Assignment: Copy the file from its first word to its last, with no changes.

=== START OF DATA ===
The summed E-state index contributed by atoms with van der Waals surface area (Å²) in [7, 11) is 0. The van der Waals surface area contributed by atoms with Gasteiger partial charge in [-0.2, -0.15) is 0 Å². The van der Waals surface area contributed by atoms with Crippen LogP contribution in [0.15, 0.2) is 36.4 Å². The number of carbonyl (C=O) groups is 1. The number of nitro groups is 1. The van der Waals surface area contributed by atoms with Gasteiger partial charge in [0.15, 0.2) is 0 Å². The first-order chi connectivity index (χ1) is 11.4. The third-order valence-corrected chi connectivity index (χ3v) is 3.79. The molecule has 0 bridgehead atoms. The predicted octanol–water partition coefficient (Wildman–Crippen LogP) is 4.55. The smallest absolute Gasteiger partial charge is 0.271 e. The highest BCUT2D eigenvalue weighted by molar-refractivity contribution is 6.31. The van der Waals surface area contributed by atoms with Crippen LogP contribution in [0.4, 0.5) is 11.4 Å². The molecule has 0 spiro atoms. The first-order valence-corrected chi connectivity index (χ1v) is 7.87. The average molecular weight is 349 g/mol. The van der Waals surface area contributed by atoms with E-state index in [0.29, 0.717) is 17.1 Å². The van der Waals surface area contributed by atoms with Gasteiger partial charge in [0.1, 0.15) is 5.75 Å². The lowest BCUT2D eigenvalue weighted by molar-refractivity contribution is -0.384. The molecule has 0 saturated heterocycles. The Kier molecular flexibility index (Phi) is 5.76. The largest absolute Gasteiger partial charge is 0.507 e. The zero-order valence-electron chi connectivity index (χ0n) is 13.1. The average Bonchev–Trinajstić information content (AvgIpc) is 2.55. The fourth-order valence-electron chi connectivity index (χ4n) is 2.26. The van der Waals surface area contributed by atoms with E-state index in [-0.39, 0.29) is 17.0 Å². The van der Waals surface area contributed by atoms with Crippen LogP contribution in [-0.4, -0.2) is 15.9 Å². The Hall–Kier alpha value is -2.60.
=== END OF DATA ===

The summed E-state index contributed by atoms with van der Waals surface area (Å²) in [7, 11) is 0. The van der Waals surface area contributed by atoms with Gasteiger partial charge in [-0.2, -0.15) is 0 Å². The van der Waals surface area contributed by atoms with Crippen LogP contribution in [0.15, 0.2) is 36.4 Å². The number of carbonyl (C=O) groups is 1. The number of nitro groups is 1. The van der Waals surface area contributed by atoms with Gasteiger partial charge in [0.15, 0.2) is 0 Å². The first-order chi connectivity index (χ1) is 11.4. The third-order valence-corrected chi connectivity index (χ3v) is 3.79. The molecule has 0 bridgehead atoms. The predicted octanol–water partition coefficient (Wildman–Crippen LogP) is 4.55. The smallest absolute Gasteiger partial charge is 0.271 e. The highest BCUT2D eigenvalue weighted by molar-refractivity contribution is 6.31. The van der Waals surface area contributed by atoms with Crippen LogP contribution in [0.4, 0.5) is 11.4 Å². The molecule has 0 spiro atoms. The first-order valence-corrected chi connectivity index (χ1v) is 7.87. The average molecular weight is 349 g/mol. The van der Waals surface area contributed by atoms with E-state index in [0.29, 0.717) is 17.1 Å². The van der Waals surface area contributed by atoms with Gasteiger partial charge in [0.1, 0.15) is 5.75 Å². The lowest BCUT2D eigenvalue weighted by molar-refractivity contribution is -0.384. The molecule has 0 saturated heterocycles. The Kier molecular flexibility index (Phi) is 5.76. The largest absolute Gasteiger partial charge is 0.507 e. The zero-order valence-electron chi connectivity index (χ0n) is 13.1. The average Bonchev–Trinajstić information content (AvgIpc) is 2.55. The fourth-order valence-electron chi connectivity index (χ4n) is 2.26. The van der Waals surface area contributed by atoms with E-state index in [-0.39, 0.29) is 17.0 Å². The van der Waals surface area contributed by atoms with Crippen LogP contribution in [-0.4, -0.2) is 15.9 Å². The Hall–Kier alpha value is -2.60.